We live in the modern age of electronic gadgets, cheap mass production and consumerism. All of which have contributed to a massive increase in the demand for products however the cheapest option is not always the best. In many cases higher quality, more expensive products are often better value due to their better suitability for their purpose. For example a sofa costing £200 compared to one that is the same size but made of higher quality material’s and to a general higher standard costing £700 may seem a no brainer, especially for people on a budget in these austere times, but think again.
Electrical items and technology has been and continues to be the most increasing market in the 21st century leading to many manufacturers cashing in on this with new, high-tec, products and then of course their version 2,3 and 4 counterparts. It is necessary to be careful when purchasing electronic equipment specifically because of its fast pass evolution that you choose something of good quality and to a high standard so you can be assured that it will stand both the test of time as well as meeting your high expectations. The average life expectancy of a mobile phone is between 3 to 4 years however many renew their phones every 18 months. This is a sure fire way of spending an unnecessary amount of money when an initial higher market phone would suffice for much longer, remaining a marketplace leader for longer and saving you the expense of a new, lower quality mobile phone every 18 months.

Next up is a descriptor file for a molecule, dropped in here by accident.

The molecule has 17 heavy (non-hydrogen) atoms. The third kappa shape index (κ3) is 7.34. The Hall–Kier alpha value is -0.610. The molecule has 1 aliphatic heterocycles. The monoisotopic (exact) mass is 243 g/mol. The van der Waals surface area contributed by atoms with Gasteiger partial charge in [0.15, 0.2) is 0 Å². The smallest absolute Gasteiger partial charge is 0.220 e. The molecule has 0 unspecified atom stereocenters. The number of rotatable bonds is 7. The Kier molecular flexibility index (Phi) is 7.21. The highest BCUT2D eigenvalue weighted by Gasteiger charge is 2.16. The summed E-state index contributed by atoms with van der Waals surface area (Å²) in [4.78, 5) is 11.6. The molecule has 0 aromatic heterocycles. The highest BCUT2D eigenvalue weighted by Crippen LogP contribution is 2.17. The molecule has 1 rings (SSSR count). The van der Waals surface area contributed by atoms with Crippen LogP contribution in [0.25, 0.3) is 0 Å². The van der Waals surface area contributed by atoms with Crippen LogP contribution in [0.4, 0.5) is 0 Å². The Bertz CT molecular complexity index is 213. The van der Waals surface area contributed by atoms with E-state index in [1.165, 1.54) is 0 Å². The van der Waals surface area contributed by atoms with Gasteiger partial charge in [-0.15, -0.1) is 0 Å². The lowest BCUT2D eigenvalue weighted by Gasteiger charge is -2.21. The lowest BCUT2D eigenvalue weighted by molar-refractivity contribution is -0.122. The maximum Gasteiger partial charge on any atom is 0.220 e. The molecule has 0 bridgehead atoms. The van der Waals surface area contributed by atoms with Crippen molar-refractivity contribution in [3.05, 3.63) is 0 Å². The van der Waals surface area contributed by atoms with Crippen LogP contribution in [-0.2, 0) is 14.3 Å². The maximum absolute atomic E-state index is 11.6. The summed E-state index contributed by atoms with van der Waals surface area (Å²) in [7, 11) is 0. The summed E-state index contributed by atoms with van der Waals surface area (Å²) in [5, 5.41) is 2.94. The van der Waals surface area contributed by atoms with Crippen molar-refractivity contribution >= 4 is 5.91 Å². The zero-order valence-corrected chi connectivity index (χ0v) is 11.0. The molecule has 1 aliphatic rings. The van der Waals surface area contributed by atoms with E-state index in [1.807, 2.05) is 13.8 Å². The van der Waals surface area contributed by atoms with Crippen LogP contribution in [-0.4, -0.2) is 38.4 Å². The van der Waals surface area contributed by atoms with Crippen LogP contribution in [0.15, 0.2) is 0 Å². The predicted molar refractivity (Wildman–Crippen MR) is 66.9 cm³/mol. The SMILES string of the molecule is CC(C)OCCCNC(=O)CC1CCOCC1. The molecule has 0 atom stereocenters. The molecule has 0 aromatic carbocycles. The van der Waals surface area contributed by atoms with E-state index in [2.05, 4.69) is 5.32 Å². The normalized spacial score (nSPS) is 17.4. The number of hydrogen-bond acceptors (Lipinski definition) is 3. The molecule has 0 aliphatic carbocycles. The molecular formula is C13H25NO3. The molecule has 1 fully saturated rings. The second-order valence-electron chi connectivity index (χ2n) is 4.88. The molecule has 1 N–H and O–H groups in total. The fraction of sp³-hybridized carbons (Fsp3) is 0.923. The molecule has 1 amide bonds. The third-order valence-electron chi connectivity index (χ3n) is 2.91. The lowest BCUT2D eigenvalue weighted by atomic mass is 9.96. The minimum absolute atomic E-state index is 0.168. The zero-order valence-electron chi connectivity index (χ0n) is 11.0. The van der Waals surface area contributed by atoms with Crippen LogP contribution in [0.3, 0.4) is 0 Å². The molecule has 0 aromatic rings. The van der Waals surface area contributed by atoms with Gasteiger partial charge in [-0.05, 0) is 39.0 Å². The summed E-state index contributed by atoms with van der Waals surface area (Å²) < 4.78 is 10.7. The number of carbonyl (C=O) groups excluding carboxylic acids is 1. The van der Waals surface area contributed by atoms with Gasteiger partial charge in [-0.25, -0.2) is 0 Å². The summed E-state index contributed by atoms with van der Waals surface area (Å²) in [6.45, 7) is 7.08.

The ever increasing demand for products means many are made to the lowest standard passable to the consumer. This results in the dramatically decreasing life span of products requiring replacement far more often than its more expensive, high quality counterpart. Going back to the example of the sofa’s; the £200 choice is certainly tempting as a low cost item/bargain is exactly what everyone is searching for however there is a massive difference between a low cost item aka cheap and a bargain aka good value. In order to strike a balance between the two there needs to be a reasonable amount of quality in the product. The initial step of spending more for an almost identical product is, at first, unattractive to most but once this thought barrier has been broken it is possible to make savvy and shroud purchases that do, in fact, save money and indeed spending can save more money in the long run.
It is, though, all about quality and value over cheap products which leads to you gaining the benefit of spending can sometimes save more money.
(There is, of course another slant on the idea that spending will save money. Many do this, perhaps without even realising at the time but buying seemingly everyday items can, in years to come become valuable and the trinkets that you have collected over the years will become valuable in their own right, making you a neat profit on the side.)